I was hatched in Lincoln within sight of Holy Memorial Stadium in the 9th year of The Bobfather, and lived there most of the 1970's. Still have a few relatives in the homeland. It was a much smaller and more sleepy town back then.
Pioneers Park is big and a person can spend a lot of time looking for birds in unproductive areas. Wilderness Park is a better bet. This long linear wooded park follows a creek and has good birding opportunities throughout. I prefer the southern end of the trail.
It's true that Pioneers Park is landscaped for human activities, and only has pockets of "nature" area. (And a nice view of downtown and the capitol, BTW) There's a small nature center with some fallow grassland, ponds and wooded areas around that. It was OK for woodpeckers, nuthatches, owls and hawks in the winter. Beale Slough was another place I watched the fairly common birds in the winter, since it's near my grandmother's place. I'll check into this other park you mention. Lincoln always had nice parks and neighborhoods, though not really much that could serve as wildlife habitat. I'd also like to check into the endangered Salt Creek Tiger Beetle while I'm there. Oh, and I did pick up a copy of Birding Nebraska in February, but personal recommendations specific to the season are usually more reliable than books.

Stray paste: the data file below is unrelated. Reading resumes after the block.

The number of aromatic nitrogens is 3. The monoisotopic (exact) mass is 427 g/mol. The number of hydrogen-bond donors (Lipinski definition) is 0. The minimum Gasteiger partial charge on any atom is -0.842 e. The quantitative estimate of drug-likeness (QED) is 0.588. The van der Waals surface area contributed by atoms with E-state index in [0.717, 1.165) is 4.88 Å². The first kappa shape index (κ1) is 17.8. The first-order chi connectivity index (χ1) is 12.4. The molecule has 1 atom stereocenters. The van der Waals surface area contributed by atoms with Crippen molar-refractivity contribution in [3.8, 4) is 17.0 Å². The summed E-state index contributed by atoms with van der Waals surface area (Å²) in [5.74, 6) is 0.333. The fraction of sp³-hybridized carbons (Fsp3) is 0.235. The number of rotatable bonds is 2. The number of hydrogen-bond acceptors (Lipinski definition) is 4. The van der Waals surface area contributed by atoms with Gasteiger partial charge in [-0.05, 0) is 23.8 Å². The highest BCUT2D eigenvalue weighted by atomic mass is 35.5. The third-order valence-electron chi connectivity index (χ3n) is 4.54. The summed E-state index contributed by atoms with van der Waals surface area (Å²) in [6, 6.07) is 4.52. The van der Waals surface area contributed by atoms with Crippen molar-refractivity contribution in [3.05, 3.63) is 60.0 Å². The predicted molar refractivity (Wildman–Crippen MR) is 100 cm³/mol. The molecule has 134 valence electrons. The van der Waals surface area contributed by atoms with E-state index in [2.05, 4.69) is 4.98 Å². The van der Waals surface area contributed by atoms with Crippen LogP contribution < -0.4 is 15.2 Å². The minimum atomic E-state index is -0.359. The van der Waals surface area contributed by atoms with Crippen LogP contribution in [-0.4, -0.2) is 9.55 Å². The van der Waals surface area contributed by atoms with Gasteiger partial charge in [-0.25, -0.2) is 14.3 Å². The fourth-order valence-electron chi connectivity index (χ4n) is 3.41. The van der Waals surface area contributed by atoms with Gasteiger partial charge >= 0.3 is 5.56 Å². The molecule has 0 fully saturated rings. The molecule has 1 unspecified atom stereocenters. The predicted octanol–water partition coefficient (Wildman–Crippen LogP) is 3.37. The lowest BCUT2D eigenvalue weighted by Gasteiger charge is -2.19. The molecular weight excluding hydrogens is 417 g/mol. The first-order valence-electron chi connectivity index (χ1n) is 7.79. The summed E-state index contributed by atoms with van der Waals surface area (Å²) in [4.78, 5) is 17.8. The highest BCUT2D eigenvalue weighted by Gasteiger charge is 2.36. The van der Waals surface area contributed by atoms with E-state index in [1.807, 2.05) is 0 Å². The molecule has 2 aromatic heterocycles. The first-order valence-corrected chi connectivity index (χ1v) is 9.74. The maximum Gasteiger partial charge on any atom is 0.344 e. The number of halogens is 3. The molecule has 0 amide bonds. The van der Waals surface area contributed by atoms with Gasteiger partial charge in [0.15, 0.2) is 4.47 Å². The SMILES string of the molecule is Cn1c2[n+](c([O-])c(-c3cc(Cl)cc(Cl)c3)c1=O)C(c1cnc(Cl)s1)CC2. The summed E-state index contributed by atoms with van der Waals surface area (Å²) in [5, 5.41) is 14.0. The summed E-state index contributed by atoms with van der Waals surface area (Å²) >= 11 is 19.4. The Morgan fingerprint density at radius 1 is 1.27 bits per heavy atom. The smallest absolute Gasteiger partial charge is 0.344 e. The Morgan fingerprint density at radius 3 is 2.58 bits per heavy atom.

Since you will have a day in late May in Lincoln, I would concentrate several sites. Wilderness Park at Pioneers Boulevard (south portion), WP at S. 14th parking lot, but on east side of the street into the park & across the old RR trail, or WP at the Saltillo Road parking lot. Other sites would be the NW end of Pawnee Lake at NW 126th and Superior; Jack Sinn WMA (roads poor if wet) along Ashland Road east of U.S. 77 south of Ceresco. This is on the Lancaster/Saunders County line. The north end of Wagontrain Lake SRA, near Hickman, can also be good.
I'll add those notes to my copy of Birding Nebraska. Thanks!
One difficult I'll face in Lincoln and especially in Minnesota is the large number of species. On Hawai'i there are very few species, many of which live in very specific locations/habitats, so it's usually pretty easy to ID the birds.